Aboriginal Justice: Lakota Prepare to Confront Keystone XL Pipeline Threat

by Duane Ediger and Carol Rose

Preparations for closing ceremony of Moccasins on the Ground training near proposed Keystone XL pathThe “Moccasins on the Ground Tour of Resistance,” is training people to protect land, water and life from threats presented by the proposed Keystone XL pipeline (KXL), intended to carry tar sands bitumen mixed with chemicals from Alberta to Texas.

CPTers Carol Rose and Duane Ediger attended the 14-16 June training on the Cheyenne River Reservation near the South Dakota Badlands, and helped facilitate the closing strategizing session. Leaders including Winona LaDuke engaged Lakota, friends and allies with prayer, stories and workshops on tar sands, treaty and civil law, spiritually grounded resistance, media strategy, nonviolent action and sacred sites. The organized abduction and trafficking of native women was also discussed.

“As the process of public comment, hearings, and other aspects of an international application continue, each door is closing to protecting sacred water and our human right to water,” said training organizer Debra White Plume. “Soon the only door left open will be the door to direct action. An organized, prepared community is our best protection if President Obama chooses to issue the KXL permit. We must act now and be ready to protect our sacred water, our lands, our families, so we take the ‘Moccasins on the Ground Tour of Resistance’ to Lakota communities that invite us.”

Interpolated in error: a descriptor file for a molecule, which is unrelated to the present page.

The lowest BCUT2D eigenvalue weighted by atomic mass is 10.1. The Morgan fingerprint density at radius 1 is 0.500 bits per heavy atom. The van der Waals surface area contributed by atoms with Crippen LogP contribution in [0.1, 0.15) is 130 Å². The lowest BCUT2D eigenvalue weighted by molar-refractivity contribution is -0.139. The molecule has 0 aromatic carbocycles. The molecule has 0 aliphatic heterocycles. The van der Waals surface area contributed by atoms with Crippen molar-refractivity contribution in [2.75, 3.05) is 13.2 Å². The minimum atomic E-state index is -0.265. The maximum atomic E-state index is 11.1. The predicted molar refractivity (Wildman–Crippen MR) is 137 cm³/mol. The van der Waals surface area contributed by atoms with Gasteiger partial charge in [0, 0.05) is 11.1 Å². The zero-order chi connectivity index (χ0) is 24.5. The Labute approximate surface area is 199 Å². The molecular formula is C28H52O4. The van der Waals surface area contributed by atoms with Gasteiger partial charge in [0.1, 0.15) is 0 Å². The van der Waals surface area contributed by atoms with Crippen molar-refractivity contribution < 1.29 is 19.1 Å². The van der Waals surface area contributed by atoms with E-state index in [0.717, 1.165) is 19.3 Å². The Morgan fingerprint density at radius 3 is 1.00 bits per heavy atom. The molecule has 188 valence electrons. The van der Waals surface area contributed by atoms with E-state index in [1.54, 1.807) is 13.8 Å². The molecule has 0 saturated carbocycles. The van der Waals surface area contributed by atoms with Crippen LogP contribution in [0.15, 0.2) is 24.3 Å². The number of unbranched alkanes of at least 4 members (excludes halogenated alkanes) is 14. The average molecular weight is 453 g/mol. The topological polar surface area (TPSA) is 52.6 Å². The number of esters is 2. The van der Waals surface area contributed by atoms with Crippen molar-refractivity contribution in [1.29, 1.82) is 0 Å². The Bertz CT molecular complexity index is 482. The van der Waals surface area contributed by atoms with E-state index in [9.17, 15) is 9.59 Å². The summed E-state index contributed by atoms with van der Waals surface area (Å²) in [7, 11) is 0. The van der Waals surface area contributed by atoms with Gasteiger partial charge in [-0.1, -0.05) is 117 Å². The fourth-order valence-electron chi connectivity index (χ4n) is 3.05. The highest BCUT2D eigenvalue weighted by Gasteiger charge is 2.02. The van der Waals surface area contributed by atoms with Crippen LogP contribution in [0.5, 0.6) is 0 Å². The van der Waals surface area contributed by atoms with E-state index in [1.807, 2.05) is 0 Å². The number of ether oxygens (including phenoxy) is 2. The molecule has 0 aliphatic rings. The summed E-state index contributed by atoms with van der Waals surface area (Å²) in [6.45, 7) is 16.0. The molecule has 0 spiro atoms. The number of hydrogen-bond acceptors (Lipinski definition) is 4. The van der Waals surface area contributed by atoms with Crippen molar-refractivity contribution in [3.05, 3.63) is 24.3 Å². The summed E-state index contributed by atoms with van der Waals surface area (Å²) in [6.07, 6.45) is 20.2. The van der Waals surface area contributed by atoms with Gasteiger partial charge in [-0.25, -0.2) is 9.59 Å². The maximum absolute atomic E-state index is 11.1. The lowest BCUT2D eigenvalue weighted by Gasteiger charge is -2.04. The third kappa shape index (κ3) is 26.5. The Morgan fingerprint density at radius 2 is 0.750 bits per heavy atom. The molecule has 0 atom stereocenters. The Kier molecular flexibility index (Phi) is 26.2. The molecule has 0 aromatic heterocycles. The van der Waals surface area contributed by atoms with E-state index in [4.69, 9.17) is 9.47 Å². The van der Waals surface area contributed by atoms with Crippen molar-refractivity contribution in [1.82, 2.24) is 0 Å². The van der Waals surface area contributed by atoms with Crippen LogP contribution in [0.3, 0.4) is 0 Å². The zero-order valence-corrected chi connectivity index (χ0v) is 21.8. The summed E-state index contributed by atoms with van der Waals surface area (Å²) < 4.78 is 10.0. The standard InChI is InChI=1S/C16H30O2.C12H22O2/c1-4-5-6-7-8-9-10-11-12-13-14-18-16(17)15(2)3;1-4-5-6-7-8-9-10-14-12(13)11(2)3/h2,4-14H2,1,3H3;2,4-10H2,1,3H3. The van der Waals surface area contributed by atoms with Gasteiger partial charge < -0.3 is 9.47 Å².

In the 1868 Fort Laramie Treaty the U.S. promised to respect native ownership of the western half of what is now called South Dakota. The United States Supreme Court in 1980 found the U.S. had violated the treaty in taking back most of that land by 1910. The Lakota rejected a court-ordered financial settlement.

“I’ve heard so many people say of the genocidal United States actions towards Native Americans, ‘Isn’t it a shame what was done way back then?’” said Rose. “It's time for the descendants of the settlers… to stand up and say, ‘No more genocide in my name! I want to honor our word in the treaty. I want to live into right relations with the Lakota people.’ ”

(Construction of KXL’s southern branch has been repeatedly delayed by nonviolent actions. Even as the northern portion remains on hold, other pipelines are fast-tracked; many pass through a BP refinery in Whiting, IN, near Chicago.)

Duane Ediger is a CPT Reservist; Carol Rose is CPT Director.